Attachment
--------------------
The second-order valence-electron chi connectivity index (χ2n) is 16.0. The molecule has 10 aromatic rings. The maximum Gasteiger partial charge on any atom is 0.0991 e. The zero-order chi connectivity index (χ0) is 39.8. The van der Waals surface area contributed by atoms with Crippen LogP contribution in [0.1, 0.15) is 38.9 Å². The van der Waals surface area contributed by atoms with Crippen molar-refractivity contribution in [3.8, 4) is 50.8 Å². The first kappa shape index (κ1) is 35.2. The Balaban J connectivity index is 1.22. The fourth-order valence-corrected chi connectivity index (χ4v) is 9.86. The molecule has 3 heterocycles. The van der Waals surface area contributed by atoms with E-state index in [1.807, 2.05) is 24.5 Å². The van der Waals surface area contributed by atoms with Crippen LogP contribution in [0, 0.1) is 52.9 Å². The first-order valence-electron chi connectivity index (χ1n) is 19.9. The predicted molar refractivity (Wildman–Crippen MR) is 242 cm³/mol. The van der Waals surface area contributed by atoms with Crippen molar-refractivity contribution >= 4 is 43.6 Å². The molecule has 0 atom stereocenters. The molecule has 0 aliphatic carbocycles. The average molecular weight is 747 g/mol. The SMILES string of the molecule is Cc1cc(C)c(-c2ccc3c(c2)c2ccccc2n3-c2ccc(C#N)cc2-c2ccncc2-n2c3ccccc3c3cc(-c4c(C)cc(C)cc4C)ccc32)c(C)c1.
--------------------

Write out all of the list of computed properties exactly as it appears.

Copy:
The second-order valence-electron chi connectivity index (χ2n) is 16.0. The molecule has 10 aromatic rings. The maximum Gasteiger partial charge on any atom is 0.0991 e. The zero-order chi connectivity index (χ0) is 39.8. The van der Waals surface area contributed by atoms with Crippen LogP contribution in [0.1, 0.15) is 38.9 Å². The van der Waals surface area contributed by atoms with Crippen molar-refractivity contribution in [3.8, 4) is 50.8 Å². The first kappa shape index (κ1) is 35.2. The Balaban J connectivity index is 1.22. The fourth-order valence-corrected chi connectivity index (χ4v) is 9.86. The molecule has 3 heterocycles. The van der Waals surface area contributed by atoms with E-state index in [1.807, 2.05) is 24.5 Å². The van der Waals surface area contributed by atoms with Crippen LogP contribution in [0, 0.1) is 52.9 Å². The first-order valence-electron chi connectivity index (χ1n) is 19.9. The predicted molar refractivity (Wildman–Crippen MR) is 242 cm³/mol. The van der Waals surface area contributed by atoms with Crippen molar-refractivity contribution >= 4 is 43.6 Å². The molecule has 0 atom stereocenters. The molecule has 0 aliphatic carbocycles. The average molecular weight is 747 g/mol. The SMILES string of the molecule is Cc1cc(C)c(-c2ccc3c(c2)c2ccccc2n3-c2ccc(C#N)cc2-c2ccncc2-n2c3ccccc3c3cc(-c4c(C)cc(C)cc4C)ccc32)c(C)c1.